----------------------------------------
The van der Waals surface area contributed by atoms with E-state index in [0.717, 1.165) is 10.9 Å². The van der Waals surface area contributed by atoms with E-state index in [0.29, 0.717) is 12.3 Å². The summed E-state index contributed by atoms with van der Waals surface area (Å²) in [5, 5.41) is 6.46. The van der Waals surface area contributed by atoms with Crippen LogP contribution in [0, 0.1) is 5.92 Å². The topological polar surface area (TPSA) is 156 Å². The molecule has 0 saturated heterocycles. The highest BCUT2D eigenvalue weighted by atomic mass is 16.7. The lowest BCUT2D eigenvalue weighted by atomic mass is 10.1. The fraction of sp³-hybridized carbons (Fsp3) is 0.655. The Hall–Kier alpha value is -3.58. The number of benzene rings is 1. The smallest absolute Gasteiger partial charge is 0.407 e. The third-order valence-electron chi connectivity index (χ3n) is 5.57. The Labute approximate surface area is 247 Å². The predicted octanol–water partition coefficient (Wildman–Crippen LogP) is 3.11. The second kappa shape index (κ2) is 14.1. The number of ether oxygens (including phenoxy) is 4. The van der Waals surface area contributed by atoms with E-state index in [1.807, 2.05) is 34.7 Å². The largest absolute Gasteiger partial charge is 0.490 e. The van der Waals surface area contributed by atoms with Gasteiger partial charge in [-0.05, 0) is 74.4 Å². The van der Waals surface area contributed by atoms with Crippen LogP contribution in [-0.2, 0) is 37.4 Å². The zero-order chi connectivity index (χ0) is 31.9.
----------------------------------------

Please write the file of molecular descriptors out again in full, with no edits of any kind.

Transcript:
The van der Waals surface area contributed by atoms with E-state index in [0.717, 1.165) is 10.9 Å². The van der Waals surface area contributed by atoms with E-state index in [0.29, 0.717) is 12.3 Å². The summed E-state index contributed by atoms with van der Waals surface area (Å²) in [5, 5.41) is 6.46. The van der Waals surface area contributed by atoms with Crippen LogP contribution in [0, 0.1) is 5.92 Å². The topological polar surface area (TPSA) is 156 Å². The molecule has 0 saturated heterocycles. The highest BCUT2D eigenvalue weighted by atomic mass is 16.7. The lowest BCUT2D eigenvalue weighted by atomic mass is 10.1. The fraction of sp³-hybridized carbons (Fsp3) is 0.655. The Hall–Kier alpha value is -3.58. The number of benzene rings is 1. The smallest absolute Gasteiger partial charge is 0.407 e. The third-order valence-electron chi connectivity index (χ3n) is 5.57. The Labute approximate surface area is 247 Å². The predicted octanol–water partition coefficient (Wildman–Crippen LogP) is 3.11. The second kappa shape index (κ2) is 14.1. The number of ether oxygens (including phenoxy) is 4. The van der Waals surface area contributed by atoms with E-state index in [1.807, 2.05) is 34.7 Å². The largest absolute Gasteiger partial charge is 0.490 e. The van der Waals surface area contributed by atoms with Gasteiger partial charge in [-0.05, 0) is 74.4 Å². The van der Waals surface area contributed by atoms with Crippen LogP contribution in [-0.2, 0) is 37.4 Å². The zero-order chi connectivity index (χ0) is 31.9.